- page turner
Oct 6, 2018-
In how many ways can you write on loyalties in times of war, fragility and manipulation? Karachi-born author Kamila Shamsie has just done this, for the seventh time, in her latest novel Home Fire. Through her usual brilliant writing, she makes the subject matter seem as novel, raw and hard-hitting as if she were exploring this politically fraught and religion-ridden world for the very first time.
The novel is quite contemporary in this setting. Beginning in the US, a large part of it in London and a few characters spread out in Syria before finally ending in Pakistan, the book delicately examines the angst and trauma of being a British Muslim in these distrustful times. Two sisters, Isma and her ‘almost-child’ Aneeka, are pitted against the British Home Secretary Karamat Lone, the son of Pakistani parents who denounces (and is denounced by) any act of faith or religion that might sully his cosmopolitan, secular image. First, Karamat is spiteful of the sisters for being daughters of a jihadi, then wary of them for being sisters of a jihadi, and finally, punishing towards them for being, respectively, lover and protector of his own son Eamonn. It is very much a modern incongruity laid bare through Skype calls, Twitter trends and tabloid pieces, a brittle discord creeping into every family, society and religion.
And yet, it is a novel as old as time, for it is Shamsie’s interpretation of the Sophoclean tragedy Antigone. Just as Antigone defied the regime of the king and god to fight for a proper burial for her brother Polyneices, here too, the fierce Aneeka accompanies her brother Parvaiz’s corpse and demands that she be allowed to take it back home—home meaning England, where the Home Secretary does not want her or her ‘terrorist’ brother back.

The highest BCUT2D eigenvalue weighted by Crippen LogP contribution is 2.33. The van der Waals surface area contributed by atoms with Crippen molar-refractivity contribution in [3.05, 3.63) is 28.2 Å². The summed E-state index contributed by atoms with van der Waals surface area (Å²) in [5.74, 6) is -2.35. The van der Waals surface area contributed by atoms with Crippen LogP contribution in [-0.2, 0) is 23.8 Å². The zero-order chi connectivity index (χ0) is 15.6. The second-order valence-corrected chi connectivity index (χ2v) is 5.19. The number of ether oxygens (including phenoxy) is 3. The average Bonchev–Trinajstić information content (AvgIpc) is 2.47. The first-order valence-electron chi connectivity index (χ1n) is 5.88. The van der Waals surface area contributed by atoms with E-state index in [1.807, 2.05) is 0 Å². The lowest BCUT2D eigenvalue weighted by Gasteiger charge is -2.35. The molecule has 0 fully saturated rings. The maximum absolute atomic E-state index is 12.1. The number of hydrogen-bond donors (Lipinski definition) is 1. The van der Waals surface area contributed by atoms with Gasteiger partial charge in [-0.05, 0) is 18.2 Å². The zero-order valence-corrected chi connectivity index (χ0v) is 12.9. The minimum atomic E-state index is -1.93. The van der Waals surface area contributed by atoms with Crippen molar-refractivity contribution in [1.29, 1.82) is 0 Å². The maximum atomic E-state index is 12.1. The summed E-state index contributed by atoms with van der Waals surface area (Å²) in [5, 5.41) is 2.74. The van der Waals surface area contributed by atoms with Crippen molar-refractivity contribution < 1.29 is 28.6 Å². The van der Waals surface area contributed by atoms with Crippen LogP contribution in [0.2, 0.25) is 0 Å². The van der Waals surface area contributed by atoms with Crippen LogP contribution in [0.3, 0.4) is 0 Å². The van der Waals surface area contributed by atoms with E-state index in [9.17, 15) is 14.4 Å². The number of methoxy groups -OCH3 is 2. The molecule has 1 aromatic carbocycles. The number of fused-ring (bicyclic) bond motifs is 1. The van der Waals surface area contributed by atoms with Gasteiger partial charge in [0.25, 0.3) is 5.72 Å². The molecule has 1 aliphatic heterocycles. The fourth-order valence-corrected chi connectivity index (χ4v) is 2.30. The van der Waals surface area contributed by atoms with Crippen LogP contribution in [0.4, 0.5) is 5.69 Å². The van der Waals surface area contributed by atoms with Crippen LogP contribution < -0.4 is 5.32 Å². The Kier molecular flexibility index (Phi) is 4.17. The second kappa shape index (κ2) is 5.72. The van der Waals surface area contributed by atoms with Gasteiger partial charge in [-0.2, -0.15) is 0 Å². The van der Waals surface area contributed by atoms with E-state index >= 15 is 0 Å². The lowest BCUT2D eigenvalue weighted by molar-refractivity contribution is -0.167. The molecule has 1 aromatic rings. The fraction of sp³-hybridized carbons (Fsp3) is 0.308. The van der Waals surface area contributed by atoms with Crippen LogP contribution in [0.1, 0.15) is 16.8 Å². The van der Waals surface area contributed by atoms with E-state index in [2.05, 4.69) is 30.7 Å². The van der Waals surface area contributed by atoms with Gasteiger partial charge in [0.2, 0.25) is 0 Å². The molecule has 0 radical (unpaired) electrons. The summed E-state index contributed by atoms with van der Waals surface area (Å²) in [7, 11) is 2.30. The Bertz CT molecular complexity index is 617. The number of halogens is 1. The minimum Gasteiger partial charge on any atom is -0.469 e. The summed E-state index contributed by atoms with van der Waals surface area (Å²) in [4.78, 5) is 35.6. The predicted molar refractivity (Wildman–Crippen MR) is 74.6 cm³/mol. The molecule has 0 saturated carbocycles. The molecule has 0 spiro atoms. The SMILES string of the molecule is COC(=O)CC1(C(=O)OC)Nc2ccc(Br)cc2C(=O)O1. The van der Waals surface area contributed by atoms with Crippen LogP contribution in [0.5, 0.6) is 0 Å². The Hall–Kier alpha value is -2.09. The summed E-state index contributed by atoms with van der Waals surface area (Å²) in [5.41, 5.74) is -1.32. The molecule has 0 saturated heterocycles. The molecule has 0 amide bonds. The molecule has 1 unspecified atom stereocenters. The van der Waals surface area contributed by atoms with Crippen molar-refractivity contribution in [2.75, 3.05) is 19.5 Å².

This baseless vilification of all Muslims, the dread they seem to incite in everyone but particularly members of ‘civilised’ countries, is something Shamsie tackles head-on in the novel—she shows, underlines, highlights this othering. In the first chapter, which is Isma’s narration, we follow her as she is interrogated endlessly at the airport, questioned on “Shias, homosexuals, the Queen, democracy, the Great British Bake Off, the invasion of Iraq, Israel, suicide bombers, dating websites.” After enduring much humiliation, she misses her flight, which would have taken her to her university.
Even then, she is a picture of restraint, the sensible sister who tries to keep her twin siblings from crumbling apart after their jihadi father dies on the way to Guantanamo, and their mother follows suit. While her sister copes relatively well and is on her way to a law degree, the brother is enticed by a jihadi agent to work on sound effects for ISIS propaganda videos in Raqqa. The sisters’ lives, already tainted by their charming but fickle father Adil Pasha—‘Pash, short for Passion’—have to continue under a great veil of secrecy. This secrecy continues well into Isma’s encounter with Parvaiz, and then, later, in the fervent ardour flaring up between Parvaiz and Aneeka, which fuels the entire story. This secrecy, mystery, clandestineness—just like the characters, readers can almost be unable to discern right and wrong, the calculative and innocent, the virtuous and scheming. It is a thrilling yet thought-provoking unfolding, page for page.